Illustration: Aïda Amer/Axios
The 2018 midterms could have the largest gender gap since 1958.
Women prefer Democrats by a 16-point margin (58% to 42%) and Republicans win men by a 17-point margin (50% to 33%), per a new Quinnipiac University poll.
More women than men have voted early in key battleground states like Georgia (56%); Texas, Florida, and Tennessee (all 54%); Nevada (53%) and Montana (52%).
- 42% of all Democratic nominees for House, Senate, and governor are women, compared to just 14% of Republican nominees. For Congress overall, Democrats have nominated 198 women to Republicans' 59.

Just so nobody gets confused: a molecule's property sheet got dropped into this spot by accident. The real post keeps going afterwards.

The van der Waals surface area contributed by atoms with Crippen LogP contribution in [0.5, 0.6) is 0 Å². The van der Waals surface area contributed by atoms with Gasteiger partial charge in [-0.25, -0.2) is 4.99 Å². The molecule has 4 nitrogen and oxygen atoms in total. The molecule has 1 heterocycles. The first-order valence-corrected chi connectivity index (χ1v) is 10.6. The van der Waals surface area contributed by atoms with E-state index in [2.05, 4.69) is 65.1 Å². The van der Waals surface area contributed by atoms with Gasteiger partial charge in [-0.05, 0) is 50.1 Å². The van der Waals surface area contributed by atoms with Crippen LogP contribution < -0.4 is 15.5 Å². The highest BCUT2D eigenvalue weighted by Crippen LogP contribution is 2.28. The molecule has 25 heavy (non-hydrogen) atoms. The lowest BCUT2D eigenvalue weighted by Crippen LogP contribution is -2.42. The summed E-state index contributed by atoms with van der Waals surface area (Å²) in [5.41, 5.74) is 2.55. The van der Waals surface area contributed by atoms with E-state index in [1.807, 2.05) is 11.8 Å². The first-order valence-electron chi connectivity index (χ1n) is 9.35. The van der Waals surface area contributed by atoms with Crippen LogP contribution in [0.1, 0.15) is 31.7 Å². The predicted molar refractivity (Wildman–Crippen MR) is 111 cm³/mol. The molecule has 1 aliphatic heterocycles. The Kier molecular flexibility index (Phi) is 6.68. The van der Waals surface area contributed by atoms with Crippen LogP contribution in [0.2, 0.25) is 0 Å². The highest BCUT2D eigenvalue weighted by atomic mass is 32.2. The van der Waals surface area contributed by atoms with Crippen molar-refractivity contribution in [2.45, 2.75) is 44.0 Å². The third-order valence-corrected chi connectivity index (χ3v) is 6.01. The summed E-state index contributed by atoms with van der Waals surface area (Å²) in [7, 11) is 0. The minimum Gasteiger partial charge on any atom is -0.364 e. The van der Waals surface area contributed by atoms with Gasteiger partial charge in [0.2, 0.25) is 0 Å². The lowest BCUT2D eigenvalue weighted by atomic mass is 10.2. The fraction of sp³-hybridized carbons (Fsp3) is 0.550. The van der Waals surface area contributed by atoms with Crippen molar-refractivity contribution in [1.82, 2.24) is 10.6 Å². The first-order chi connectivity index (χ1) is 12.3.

- In midterms since 2006, more women than men have voted by margins between 4 and 10 points. In the 2016 election, 10 million more women were registered to vote than men.
The bottom line: "The level of enthusiasm among women is going to bear directly on Democratic success," said Jennifer Lawless, a politics professor at the University of Virginia. "If there is a 'blue wave,' that will exist in part because of women."